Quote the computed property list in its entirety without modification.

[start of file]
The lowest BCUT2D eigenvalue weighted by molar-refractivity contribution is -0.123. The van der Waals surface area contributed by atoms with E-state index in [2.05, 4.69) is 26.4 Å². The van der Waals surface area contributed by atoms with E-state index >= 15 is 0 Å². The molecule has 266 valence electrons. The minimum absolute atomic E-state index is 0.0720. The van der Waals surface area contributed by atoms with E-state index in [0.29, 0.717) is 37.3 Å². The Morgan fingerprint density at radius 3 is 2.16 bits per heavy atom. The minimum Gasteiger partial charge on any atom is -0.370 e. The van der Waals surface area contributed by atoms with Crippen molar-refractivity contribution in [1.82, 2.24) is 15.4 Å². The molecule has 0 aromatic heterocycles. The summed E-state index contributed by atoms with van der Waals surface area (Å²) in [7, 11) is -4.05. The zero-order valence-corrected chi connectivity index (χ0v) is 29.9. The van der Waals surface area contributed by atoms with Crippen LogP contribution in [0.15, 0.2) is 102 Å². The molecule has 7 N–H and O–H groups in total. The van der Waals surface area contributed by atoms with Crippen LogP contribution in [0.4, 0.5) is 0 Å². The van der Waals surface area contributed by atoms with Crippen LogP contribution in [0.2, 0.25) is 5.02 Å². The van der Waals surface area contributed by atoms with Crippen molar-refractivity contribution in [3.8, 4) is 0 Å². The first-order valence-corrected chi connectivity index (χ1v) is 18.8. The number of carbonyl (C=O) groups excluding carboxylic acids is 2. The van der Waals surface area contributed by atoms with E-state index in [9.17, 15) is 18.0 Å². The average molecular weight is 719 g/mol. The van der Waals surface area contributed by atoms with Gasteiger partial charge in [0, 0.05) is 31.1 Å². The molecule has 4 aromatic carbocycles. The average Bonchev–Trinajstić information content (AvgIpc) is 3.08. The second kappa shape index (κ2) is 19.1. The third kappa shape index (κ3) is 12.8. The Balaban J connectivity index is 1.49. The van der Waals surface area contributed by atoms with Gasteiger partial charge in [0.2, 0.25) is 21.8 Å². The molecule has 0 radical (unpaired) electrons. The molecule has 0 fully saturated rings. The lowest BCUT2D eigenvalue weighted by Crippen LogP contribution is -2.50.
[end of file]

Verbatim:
The lowest BCUT2D eigenvalue weighted by molar-refractivity contribution is -0.123. The van der Waals surface area contributed by atoms with E-state index in [2.05, 4.69) is 26.4 Å². The van der Waals surface area contributed by atoms with E-state index >= 15 is 0 Å². The molecule has 266 valence electrons. The minimum absolute atomic E-state index is 0.0720. The van der Waals surface area contributed by atoms with E-state index in [0.29, 0.717) is 37.3 Å². The Morgan fingerprint density at radius 3 is 2.16 bits per heavy atom. The minimum Gasteiger partial charge on any atom is -0.370 e. The van der Waals surface area contributed by atoms with Crippen molar-refractivity contribution in [1.82, 2.24) is 15.4 Å². The molecule has 0 aromatic heterocycles. The summed E-state index contributed by atoms with van der Waals surface area (Å²) in [7, 11) is -4.05. The zero-order valence-corrected chi connectivity index (χ0v) is 29.9. The van der Waals surface area contributed by atoms with Crippen LogP contribution in [0.15, 0.2) is 102 Å². The molecule has 7 N–H and O–H groups in total. The van der Waals surface area contributed by atoms with Crippen LogP contribution in [0.4, 0.5) is 0 Å². The van der Waals surface area contributed by atoms with Crippen LogP contribution in [0.2, 0.25) is 5.02 Å². The van der Waals surface area contributed by atoms with Crippen molar-refractivity contribution in [3.8, 4) is 0 Å². The first-order valence-corrected chi connectivity index (χ1v) is 18.8. The number of carbonyl (C=O) groups excluding carboxylic acids is 2. The van der Waals surface area contributed by atoms with E-state index in [9.17, 15) is 18.0 Å². The average molecular weight is 719 g/mol. The van der Waals surface area contributed by atoms with Gasteiger partial charge in [0, 0.05) is 31.1 Å². The molecule has 4 aromatic carbocycles. The average Bonchev–Trinajstić information content (AvgIpc) is 3.08. The second kappa shape index (κ2) is 19.1. The third kappa shape index (κ3) is 12.8. The Balaban J connectivity index is 1.49. The van der Waals surface area contributed by atoms with Gasteiger partial charge in [0.2, 0.25) is 21.8 Å². The molecule has 0 radical (unpaired) electrons. The molecule has 0 fully saturated rings. The lowest BCUT2D eigenvalue weighted by Crippen LogP contribution is -2.50.